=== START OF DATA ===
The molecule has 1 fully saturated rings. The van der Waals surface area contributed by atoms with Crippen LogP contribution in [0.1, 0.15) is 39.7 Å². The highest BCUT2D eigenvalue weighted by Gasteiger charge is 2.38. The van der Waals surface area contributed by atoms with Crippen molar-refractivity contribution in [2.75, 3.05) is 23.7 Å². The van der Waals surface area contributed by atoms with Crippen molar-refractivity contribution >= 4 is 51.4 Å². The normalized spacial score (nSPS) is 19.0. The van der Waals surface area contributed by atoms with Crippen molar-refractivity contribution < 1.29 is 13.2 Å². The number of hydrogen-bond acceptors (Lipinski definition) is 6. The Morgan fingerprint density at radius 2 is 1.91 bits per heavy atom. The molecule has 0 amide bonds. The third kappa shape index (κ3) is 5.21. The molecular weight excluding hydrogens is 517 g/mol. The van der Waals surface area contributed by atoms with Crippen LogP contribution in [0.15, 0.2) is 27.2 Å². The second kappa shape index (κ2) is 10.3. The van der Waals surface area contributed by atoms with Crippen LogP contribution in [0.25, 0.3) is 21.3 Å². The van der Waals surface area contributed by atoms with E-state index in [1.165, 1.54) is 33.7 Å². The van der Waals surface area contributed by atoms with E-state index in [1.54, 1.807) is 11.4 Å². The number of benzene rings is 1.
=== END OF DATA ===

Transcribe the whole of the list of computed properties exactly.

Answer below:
The molecule has 1 fully saturated rings. The van der Waals surface area contributed by atoms with Crippen LogP contribution in [0.1, 0.15) is 39.7 Å². The highest BCUT2D eigenvalue weighted by Gasteiger charge is 2.38. The van der Waals surface area contributed by atoms with Crippen molar-refractivity contribution in [2.75, 3.05) is 23.7 Å². The van der Waals surface area contributed by atoms with Crippen molar-refractivity contribution >= 4 is 51.4 Å². The normalized spacial score (nSPS) is 19.0. The van der Waals surface area contributed by atoms with Crippen molar-refractivity contribution < 1.29 is 13.2 Å². The number of hydrogen-bond acceptors (Lipinski definition) is 6. The Morgan fingerprint density at radius 2 is 1.91 bits per heavy atom. The molecule has 0 amide bonds. The third kappa shape index (κ3) is 5.21. The molecular weight excluding hydrogens is 517 g/mol. The van der Waals surface area contributed by atoms with Crippen LogP contribution in [0.15, 0.2) is 27.2 Å². The second kappa shape index (κ2) is 10.3. The van der Waals surface area contributed by atoms with Crippen LogP contribution in [0.25, 0.3) is 21.3 Å². The van der Waals surface area contributed by atoms with E-state index in [1.165, 1.54) is 33.7 Å². The van der Waals surface area contributed by atoms with E-state index in [1.54, 1.807) is 11.4 Å². The number of benzene rings is 1.